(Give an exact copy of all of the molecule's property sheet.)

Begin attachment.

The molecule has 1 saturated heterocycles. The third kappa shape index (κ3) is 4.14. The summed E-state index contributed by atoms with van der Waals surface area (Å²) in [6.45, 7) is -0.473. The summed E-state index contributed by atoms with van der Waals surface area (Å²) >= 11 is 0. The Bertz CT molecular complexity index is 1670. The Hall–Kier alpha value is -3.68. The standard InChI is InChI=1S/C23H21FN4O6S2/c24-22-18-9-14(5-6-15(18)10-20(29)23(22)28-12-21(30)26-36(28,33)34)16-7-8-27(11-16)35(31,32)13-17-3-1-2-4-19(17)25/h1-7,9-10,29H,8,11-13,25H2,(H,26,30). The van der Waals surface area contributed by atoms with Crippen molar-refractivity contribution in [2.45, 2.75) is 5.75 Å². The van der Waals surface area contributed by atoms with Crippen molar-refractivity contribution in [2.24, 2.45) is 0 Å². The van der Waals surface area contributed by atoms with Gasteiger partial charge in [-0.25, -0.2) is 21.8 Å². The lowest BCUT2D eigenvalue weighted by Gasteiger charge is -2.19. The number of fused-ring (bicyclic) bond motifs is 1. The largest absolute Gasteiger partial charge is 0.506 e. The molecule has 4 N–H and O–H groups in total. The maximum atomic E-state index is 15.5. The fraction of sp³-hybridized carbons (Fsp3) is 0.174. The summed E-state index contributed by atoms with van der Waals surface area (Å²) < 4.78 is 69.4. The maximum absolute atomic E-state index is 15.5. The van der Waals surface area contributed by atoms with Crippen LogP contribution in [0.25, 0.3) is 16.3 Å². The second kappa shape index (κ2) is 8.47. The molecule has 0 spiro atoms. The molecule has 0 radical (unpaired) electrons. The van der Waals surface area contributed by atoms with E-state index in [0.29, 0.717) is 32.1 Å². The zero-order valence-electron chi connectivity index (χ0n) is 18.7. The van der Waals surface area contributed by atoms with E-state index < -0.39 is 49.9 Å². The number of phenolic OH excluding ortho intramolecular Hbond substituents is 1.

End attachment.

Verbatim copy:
The molecule has 1 saturated heterocycles. The third kappa shape index (κ3) is 4.14. The summed E-state index contributed by atoms with van der Waals surface area (Å²) in [6.45, 7) is -0.473. The summed E-state index contributed by atoms with van der Waals surface area (Å²) >= 11 is 0. The Bertz CT molecular complexity index is 1670. The Hall–Kier alpha value is -3.68. The standard InChI is InChI=1S/C23H21FN4O6S2/c24-22-18-9-14(5-6-15(18)10-20(29)23(22)28-12-21(30)26-36(28,33)34)16-7-8-27(11-16)35(31,32)13-17-3-1-2-4-19(17)25/h1-7,9-10,29H,8,11-13,25H2,(H,26,30). The van der Waals surface area contributed by atoms with Crippen molar-refractivity contribution in [2.45, 2.75) is 5.75 Å². The van der Waals surface area contributed by atoms with Crippen molar-refractivity contribution in [2.24, 2.45) is 0 Å². The van der Waals surface area contributed by atoms with Gasteiger partial charge in [-0.25, -0.2) is 21.8 Å². The lowest BCUT2D eigenvalue weighted by Gasteiger charge is -2.19. The number of fused-ring (bicyclic) bond motifs is 1. The largest absolute Gasteiger partial charge is 0.506 e. The molecule has 4 N–H and O–H groups in total. The maximum atomic E-state index is 15.5. The fraction of sp³-hybridized carbons (Fsp3) is 0.174. The summed E-state index contributed by atoms with van der Waals surface area (Å²) < 4.78 is 69.4. The maximum absolute atomic E-state index is 15.5. The van der Waals surface area contributed by atoms with Crippen LogP contribution in [0.25, 0.3) is 16.3 Å². The second kappa shape index (κ2) is 8.47. The molecule has 0 spiro atoms. The molecule has 0 radical (unpaired) electrons. The van der Waals surface area contributed by atoms with E-state index in [0.29, 0.717) is 32.1 Å². The zero-order valence-electron chi connectivity index (χ0n) is 18.7. The van der Waals surface area contributed by atoms with E-state index < -0.39 is 49.9 Å². The number of phenolic OH excluding ortho intramolecular Hbond substituents is 1.